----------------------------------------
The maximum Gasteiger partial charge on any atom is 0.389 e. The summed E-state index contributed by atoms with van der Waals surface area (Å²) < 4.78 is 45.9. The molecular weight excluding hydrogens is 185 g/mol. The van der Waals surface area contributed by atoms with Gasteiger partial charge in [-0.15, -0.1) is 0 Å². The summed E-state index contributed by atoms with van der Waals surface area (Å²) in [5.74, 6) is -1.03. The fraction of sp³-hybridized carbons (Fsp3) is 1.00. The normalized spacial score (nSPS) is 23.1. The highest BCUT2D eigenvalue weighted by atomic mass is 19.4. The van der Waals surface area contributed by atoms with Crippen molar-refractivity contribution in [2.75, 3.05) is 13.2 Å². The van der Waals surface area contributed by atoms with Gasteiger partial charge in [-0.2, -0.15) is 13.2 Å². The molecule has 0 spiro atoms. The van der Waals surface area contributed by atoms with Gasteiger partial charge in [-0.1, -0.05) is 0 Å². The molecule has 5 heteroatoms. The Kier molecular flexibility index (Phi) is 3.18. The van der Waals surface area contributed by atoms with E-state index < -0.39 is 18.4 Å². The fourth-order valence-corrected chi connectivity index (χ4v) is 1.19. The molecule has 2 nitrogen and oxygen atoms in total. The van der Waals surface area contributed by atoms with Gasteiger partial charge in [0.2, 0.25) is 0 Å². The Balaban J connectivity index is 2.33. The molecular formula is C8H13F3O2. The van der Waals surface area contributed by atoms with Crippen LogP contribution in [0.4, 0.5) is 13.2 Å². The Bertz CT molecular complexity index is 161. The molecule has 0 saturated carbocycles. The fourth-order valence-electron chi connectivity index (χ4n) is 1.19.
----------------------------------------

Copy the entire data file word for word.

The maximum Gasteiger partial charge on any atom is 0.389 e. The summed E-state index contributed by atoms with van der Waals surface area (Å²) < 4.78 is 45.9. The molecular weight excluding hydrogens is 185 g/mol. The van der Waals surface area contributed by atoms with Gasteiger partial charge in [-0.15, -0.1) is 0 Å². The summed E-state index contributed by atoms with van der Waals surface area (Å²) in [5.74, 6) is -1.03. The fraction of sp³-hybridized carbons (Fsp3) is 1.00. The normalized spacial score (nSPS) is 23.1. The highest BCUT2D eigenvalue weighted by atomic mass is 19.4. The van der Waals surface area contributed by atoms with Crippen molar-refractivity contribution in [2.75, 3.05) is 13.2 Å². The van der Waals surface area contributed by atoms with Gasteiger partial charge in [-0.2, -0.15) is 13.2 Å². The molecule has 0 spiro atoms. The van der Waals surface area contributed by atoms with Gasteiger partial charge in [-0.1, -0.05) is 0 Å². The molecule has 5 heteroatoms. The Kier molecular flexibility index (Phi) is 3.18. The van der Waals surface area contributed by atoms with E-state index < -0.39 is 18.4 Å². The fourth-order valence-corrected chi connectivity index (χ4v) is 1.19. The molecule has 2 nitrogen and oxygen atoms in total. The van der Waals surface area contributed by atoms with Gasteiger partial charge in [0.2, 0.25) is 0 Å². The Balaban J connectivity index is 2.33. The molecular formula is C8H13F3O2. The van der Waals surface area contributed by atoms with Crippen LogP contribution in [0.4, 0.5) is 13.2 Å². The Bertz CT molecular complexity index is 161. The molecule has 0 saturated carbocycles. The fourth-order valence-electron chi connectivity index (χ4n) is 1.19.